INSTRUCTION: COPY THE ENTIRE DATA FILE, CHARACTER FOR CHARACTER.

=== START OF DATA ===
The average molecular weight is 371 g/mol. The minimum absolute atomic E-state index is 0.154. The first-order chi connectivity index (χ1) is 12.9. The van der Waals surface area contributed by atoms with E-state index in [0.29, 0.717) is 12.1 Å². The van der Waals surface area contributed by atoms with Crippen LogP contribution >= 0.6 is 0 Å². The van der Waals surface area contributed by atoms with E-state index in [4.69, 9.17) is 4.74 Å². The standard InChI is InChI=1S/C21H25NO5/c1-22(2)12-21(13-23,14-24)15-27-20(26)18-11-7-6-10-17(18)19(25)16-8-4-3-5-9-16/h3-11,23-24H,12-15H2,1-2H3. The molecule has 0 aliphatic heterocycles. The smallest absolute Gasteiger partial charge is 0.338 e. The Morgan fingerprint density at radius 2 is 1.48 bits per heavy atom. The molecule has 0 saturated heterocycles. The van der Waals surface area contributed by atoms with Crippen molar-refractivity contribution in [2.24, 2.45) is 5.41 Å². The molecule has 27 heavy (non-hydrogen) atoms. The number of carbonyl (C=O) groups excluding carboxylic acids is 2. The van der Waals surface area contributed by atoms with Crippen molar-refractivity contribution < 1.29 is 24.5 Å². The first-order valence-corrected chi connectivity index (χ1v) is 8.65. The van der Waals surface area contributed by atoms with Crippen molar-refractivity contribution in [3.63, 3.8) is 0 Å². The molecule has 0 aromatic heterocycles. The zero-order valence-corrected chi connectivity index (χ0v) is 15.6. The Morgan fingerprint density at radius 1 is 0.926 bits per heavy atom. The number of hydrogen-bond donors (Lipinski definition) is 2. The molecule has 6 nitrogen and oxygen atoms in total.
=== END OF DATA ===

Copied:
The average molecular weight is 371 g/mol. The minimum absolute atomic E-state index is 0.154. The first-order chi connectivity index (χ1) is 12.9. The van der Waals surface area contributed by atoms with E-state index in [0.29, 0.717) is 12.1 Å². The van der Waals surface area contributed by atoms with Crippen LogP contribution >= 0.6 is 0 Å². The van der Waals surface area contributed by atoms with E-state index in [4.69, 9.17) is 4.74 Å². The standard InChI is InChI=1S/C21H25NO5/c1-22(2)12-21(13-23,14-24)15-27-20(26)18-11-7-6-10-17(18)19(25)16-8-4-3-5-9-16/h3-11,23-24H,12-15H2,1-2H3. The molecule has 0 aliphatic heterocycles. The smallest absolute Gasteiger partial charge is 0.338 e. The Morgan fingerprint density at radius 2 is 1.48 bits per heavy atom. The molecule has 0 saturated heterocycles. The van der Waals surface area contributed by atoms with Crippen molar-refractivity contribution in [2.24, 2.45) is 5.41 Å². The molecule has 27 heavy (non-hydrogen) atoms. The number of carbonyl (C=O) groups excluding carboxylic acids is 2. The van der Waals surface area contributed by atoms with Crippen molar-refractivity contribution < 1.29 is 24.5 Å². The first-order valence-corrected chi connectivity index (χ1v) is 8.65. The van der Waals surface area contributed by atoms with Crippen molar-refractivity contribution in [3.63, 3.8) is 0 Å². The molecule has 0 aromatic heterocycles. The zero-order valence-corrected chi connectivity index (χ0v) is 15.6. The Morgan fingerprint density at radius 1 is 0.926 bits per heavy atom. The number of hydrogen-bond donors (Lipinski definition) is 2. The molecule has 6 nitrogen and oxygen atoms in total.